SEO Split Test Result: The Importance of User Oriented Tests

Brian Moseley

Mar 29, 20223 min read
SEO Split Test Result: The Importance of User Oriented Tests

Before you start: what do you know about SEO split-testing? If you’re unfamiliar with the principles of statistical SEO split-testing and how SplitSignal works, we're suggesting you start here or request a demo of SplitSignal. 

First, we asked our Twitter followers to vote:


The test was POSITIVE. Our followers guessed it right (follow us on Twitter to vote next time).

The Case

Since we started split testing, one of the biggest eye-openers is the effect that user behavior can have on the outcome of a test. Google isn’t the only ‘user’ you optimize for; real users can make or break the success of optimization, especially when it comes to SERP testing, as this case will show.

For an international fishing charter company, we wanted to validate whether changing non-keyword-related words in the page title would make the page title more appealing, positively impacting CTR.

The Hypothesis

Our client hypothesized that by reformatting the page titles with “The 10 Best Fishing Charters in destination” of their destination fishing charter listings, we would see an increase in clicks (CTR).

The control and variant looked like this:


The Test

So, we used SplitSignal to set up and analyze the test. 2,279 fishing charter lister pages were selected as either variant or control. We kicked off the test and ran it for 30 days. We were able to determine that Googlebot visited 87% of the tested pages.

The Results


The above image shows the development/progress of the variant (orange line) compared to the modeled control group (blue line). We saw that the traffic to the variant pages performed better than predicted, which means the test is positive. 

Note that we are not comparing the actual control group pages to our variant pages but rather a forecast based on historical data. We compare this with the actual data. We use a set of control pages to give the model context for trends and external influences. If something else changes during our test (e.g., seasonality), the model will detect and take it into account. By filtering these external factors, we gain insight into what the impact of an SEO change really is.

The cumulative view shows additional or lost organic traffic to the tested pages and shows that the test performed is significant. When all three curves perform below (negative) or above (positive) the y=0 (cumulative gradient) axis, the test is statistically significant. That means we can be sure that the increase we are seeing is due to the change we made and not due to other (external) factors.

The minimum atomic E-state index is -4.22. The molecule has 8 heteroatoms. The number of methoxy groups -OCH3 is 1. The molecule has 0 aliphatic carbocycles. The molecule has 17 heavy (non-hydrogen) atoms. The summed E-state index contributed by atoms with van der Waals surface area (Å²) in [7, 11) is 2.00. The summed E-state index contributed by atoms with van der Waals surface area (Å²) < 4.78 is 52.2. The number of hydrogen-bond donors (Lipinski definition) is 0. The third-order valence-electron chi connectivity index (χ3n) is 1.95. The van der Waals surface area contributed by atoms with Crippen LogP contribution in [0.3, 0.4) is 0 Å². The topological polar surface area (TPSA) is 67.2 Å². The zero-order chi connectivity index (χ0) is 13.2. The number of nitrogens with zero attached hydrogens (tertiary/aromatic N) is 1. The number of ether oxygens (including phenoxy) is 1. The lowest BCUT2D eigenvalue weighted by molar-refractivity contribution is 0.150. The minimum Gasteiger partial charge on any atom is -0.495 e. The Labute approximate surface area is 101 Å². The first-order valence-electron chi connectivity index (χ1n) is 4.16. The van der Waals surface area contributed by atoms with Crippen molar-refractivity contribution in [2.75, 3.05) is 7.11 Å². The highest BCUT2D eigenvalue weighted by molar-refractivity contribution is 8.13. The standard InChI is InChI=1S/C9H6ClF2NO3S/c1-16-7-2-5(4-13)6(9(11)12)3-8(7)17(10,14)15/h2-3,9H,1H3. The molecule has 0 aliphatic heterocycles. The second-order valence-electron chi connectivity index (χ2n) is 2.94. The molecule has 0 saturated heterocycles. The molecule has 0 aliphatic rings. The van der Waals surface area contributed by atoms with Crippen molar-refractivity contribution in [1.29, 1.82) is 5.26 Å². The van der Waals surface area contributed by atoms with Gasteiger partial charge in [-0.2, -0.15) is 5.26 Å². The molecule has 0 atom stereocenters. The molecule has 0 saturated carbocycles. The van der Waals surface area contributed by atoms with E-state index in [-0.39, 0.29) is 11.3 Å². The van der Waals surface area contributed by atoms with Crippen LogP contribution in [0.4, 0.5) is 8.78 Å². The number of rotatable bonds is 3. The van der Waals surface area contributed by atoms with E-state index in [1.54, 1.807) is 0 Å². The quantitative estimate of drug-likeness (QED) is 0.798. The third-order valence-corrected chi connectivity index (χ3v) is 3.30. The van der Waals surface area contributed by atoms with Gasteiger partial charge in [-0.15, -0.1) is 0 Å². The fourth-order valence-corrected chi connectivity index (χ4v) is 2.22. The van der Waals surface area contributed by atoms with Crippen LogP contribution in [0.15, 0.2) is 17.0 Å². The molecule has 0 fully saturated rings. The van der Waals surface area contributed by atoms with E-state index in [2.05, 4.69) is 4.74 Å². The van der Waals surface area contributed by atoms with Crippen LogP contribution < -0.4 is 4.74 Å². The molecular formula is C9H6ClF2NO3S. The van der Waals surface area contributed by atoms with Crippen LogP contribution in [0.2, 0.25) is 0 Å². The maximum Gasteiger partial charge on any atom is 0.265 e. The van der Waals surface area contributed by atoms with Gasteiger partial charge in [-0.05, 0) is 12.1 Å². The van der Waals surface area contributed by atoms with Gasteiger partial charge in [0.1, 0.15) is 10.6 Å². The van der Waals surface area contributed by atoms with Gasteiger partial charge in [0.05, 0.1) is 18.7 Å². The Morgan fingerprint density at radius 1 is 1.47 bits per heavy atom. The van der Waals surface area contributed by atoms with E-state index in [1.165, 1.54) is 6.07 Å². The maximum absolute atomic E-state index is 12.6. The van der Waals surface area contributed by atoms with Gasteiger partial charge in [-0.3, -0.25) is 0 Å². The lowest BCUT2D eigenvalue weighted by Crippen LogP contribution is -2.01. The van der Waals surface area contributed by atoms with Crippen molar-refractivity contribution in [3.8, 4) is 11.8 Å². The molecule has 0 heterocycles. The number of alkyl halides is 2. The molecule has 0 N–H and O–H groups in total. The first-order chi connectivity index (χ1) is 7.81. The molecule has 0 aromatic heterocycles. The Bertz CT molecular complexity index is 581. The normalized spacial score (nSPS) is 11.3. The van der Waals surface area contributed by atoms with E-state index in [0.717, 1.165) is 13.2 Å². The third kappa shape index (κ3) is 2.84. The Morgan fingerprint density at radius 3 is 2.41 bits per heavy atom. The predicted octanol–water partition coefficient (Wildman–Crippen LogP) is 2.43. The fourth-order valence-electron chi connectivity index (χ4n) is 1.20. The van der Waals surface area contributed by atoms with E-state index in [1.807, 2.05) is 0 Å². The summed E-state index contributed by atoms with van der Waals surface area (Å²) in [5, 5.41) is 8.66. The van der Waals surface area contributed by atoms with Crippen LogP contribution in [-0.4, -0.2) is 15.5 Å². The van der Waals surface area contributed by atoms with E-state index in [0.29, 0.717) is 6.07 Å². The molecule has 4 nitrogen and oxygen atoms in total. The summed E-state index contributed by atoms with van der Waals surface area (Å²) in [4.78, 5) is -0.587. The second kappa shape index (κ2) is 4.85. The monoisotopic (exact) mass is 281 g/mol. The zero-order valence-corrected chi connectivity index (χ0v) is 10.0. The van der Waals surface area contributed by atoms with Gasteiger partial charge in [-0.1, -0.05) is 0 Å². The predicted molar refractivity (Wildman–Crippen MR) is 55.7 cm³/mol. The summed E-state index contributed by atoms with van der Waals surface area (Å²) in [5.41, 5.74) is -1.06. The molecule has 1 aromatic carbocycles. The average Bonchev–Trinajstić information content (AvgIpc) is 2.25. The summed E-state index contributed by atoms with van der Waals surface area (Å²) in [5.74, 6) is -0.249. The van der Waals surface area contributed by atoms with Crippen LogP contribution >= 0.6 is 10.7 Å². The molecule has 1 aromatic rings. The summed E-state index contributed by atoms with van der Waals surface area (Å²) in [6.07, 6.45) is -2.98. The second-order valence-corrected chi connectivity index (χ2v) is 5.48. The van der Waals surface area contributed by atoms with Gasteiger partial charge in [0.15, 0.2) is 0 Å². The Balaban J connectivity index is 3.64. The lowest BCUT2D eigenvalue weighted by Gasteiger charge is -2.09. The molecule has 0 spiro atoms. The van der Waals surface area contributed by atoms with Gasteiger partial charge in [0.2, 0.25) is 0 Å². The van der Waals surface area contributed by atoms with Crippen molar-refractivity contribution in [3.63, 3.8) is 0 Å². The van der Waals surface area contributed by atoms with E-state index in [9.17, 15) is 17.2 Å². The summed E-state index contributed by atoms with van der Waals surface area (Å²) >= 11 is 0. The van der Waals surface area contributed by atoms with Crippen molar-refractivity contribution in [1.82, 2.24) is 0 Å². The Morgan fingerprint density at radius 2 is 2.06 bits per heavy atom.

After running the test for 30 days, we saw a 12% increase in organic clicks to the tested pages, with a confidence level of 99%. Not bad, right? 


SEO A/B testing is not only about validating your SEO changes for Google but also real users. Google will always be a factor, but it's not the only one that can tip the scales.

How Can SEO Split Testing Help With Google’s Page Title & Meta Description Rewrites?

Analysis of the data shows that this test impacted the variant pages’ click-through rate (CTR). Compared to our modeled control group, impressions increased slightly but not significantly. There were also no significant changes in terms of ranking. The increase in clicks seems to be purely due to the behavior of Google users. Within search, you always compete with other search results. If your answer is not what a user wants or expects, a user can simply click on a different search result.

Optimizing page titles is not just about including your main keyword(s). There is much more to writing appealing and effective page titles. This test shows that you need to think about and experiment with different factors that make up a page title as an SEO. Knowing what users expect and find appealing can make a big difference in how users interact with your search result snippets. Finding ways to stand out and be the most relevant answer is now more important than ever. If not, you might be leaving money on the table.

We know from experience that the results of a comparable test can differ between websites. Given the impact it can have, it’s a good idea to test it before rolling it out on your website.

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Director of Agency Channel Sales for Semrush‘s Enterprise Product Division
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